4-year-old girl who has spent her entire life in the hospital goes home for the first time

Megan Johnson
·2 min read
Phalynn Graham, who has spent her life in the hospital, was released from Ranken Jordan Pediatric Bridge Hospital in Maryland Heights, Mo. (Photo: Facebook/Ranken Jordan Pediatric Bridge Hospital)
Phalynn Graham, who has spent her life in the hospital, was released from Ranken Jordan Pediatric Bridge Hospital in Maryland Heights, Mo. (Photo: Facebook/Ranken Jordan Pediatric Bridge Hospital)

A little girl who has spent her entire life in the hospital is finally going home — just in time for Christmas.

Phalynn Graham, 4, of Illinois, was born two months early, preventing her lungs from fully developing. She required a ventilator to assist her breathing and had to be monitored at all times. But she finally improved so significantly that on Thursday, the young girl was released from Ranken Jordan Pediatric Bridge Hospital in Maryland Heights, Mo., according to St. Louis news station KSDK. Sporting a pink coat and clutching her favorite Scooby Doo stuffed animal, Graham waved goodbye to the hospital that had been her home.

“It’s like unexplainable. I can’t even find the words,” her mom, Tarvarshay Graham, told KSDK.

In addition to Phalynn’s complicated condition, Tarvarshay has several health issues herself. She has the autoimmune disease Lupus, which requires her to receive dialysis three times a week. In order to be released from Ranken, the family needed to find a nurse to care for Phalynn during her mother’s treatments. With that finally accomplished, this year the entire family will be able to spend the holiday together at home.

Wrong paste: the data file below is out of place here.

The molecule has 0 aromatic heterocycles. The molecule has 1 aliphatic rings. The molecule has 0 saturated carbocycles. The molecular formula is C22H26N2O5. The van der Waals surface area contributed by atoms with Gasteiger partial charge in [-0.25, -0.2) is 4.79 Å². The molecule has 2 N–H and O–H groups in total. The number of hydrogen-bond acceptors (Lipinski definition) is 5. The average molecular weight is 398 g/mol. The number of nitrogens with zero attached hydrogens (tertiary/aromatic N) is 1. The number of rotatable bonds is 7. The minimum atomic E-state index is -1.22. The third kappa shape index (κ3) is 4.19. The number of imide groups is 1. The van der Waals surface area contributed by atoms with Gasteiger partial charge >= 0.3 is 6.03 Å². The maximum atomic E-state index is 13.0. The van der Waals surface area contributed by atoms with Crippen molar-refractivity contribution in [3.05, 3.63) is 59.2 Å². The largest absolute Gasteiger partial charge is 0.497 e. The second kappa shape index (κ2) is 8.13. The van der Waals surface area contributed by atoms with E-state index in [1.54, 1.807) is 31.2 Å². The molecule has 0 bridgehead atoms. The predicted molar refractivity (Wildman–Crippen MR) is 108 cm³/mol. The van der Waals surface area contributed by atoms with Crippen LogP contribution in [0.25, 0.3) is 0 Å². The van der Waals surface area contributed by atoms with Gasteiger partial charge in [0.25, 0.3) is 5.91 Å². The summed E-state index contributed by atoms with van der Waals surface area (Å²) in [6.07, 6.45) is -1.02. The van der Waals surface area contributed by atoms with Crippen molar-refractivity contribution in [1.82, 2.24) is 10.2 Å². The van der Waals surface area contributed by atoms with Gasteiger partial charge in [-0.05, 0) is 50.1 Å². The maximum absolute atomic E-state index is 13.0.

“Finally at home, [we] can hang out on Christmas with the family,” Tarvarshay said.

It’s been a long road for Tarvarshay and Phalynn. In addition to Tarvarshay’s and Phalynn’s illnesses, Phalynn’s father also died shortly after her birth.

“We lost her dad when she was two months old so I haven’t enjoyed my baby because she hasn’t been home,” Tarvarshay previously told KSDK.

But in January, Phalynn began to improve dramatically. She was able to come off of her ventilator twice a day for four hours and became a beloved member of the Ranken community, known for running around the hospital.

“That little girl.… She’s got some spice,” her mother said.

The hospital used its Facebook page to honor Phalynn, writing about the bittersweet moment when the little girl went home “after she spent 1,208 days with us.”

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